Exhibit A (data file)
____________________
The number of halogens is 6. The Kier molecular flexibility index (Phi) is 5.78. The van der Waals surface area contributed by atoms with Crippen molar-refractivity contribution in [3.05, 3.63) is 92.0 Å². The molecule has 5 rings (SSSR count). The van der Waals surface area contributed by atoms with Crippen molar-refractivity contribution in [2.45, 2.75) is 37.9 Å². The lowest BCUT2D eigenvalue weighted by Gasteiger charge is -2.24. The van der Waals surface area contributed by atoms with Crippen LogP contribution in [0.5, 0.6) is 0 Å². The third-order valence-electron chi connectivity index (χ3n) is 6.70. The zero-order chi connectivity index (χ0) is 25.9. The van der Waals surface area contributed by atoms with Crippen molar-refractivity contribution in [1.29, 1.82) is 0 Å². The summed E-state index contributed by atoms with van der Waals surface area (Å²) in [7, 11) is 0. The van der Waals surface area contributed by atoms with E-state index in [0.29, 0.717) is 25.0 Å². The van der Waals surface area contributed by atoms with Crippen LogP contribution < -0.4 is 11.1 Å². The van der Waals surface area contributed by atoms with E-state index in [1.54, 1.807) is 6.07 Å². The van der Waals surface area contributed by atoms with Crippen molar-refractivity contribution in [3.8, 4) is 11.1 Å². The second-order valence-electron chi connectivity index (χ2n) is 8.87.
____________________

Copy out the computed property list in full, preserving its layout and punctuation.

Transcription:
The number of halogens is 6. The Kier molecular flexibility index (Phi) is 5.78. The van der Waals surface area contributed by atoms with Crippen molar-refractivity contribution in [3.05, 3.63) is 92.0 Å². The molecule has 5 rings (SSSR count). The van der Waals surface area contributed by atoms with Crippen molar-refractivity contribution in [2.45, 2.75) is 37.9 Å². The lowest BCUT2D eigenvalue weighted by Gasteiger charge is -2.24. The van der Waals surface area contributed by atoms with Crippen LogP contribution in [0.5, 0.6) is 0 Å². The third-order valence-electron chi connectivity index (χ3n) is 6.70. The zero-order chi connectivity index (χ0) is 25.9. The van der Waals surface area contributed by atoms with Crippen molar-refractivity contribution in [1.29, 1.82) is 0 Å². The summed E-state index contributed by atoms with van der Waals surface area (Å²) in [7, 11) is 0. The van der Waals surface area contributed by atoms with E-state index in [0.29, 0.717) is 25.0 Å². The van der Waals surface area contributed by atoms with Crippen LogP contribution < -0.4 is 11.1 Å². The van der Waals surface area contributed by atoms with E-state index in [1.54, 1.807) is 6.07 Å². The van der Waals surface area contributed by atoms with Crippen molar-refractivity contribution in [3.8, 4) is 11.1 Å². The second-order valence-electron chi connectivity index (χ2n) is 8.87.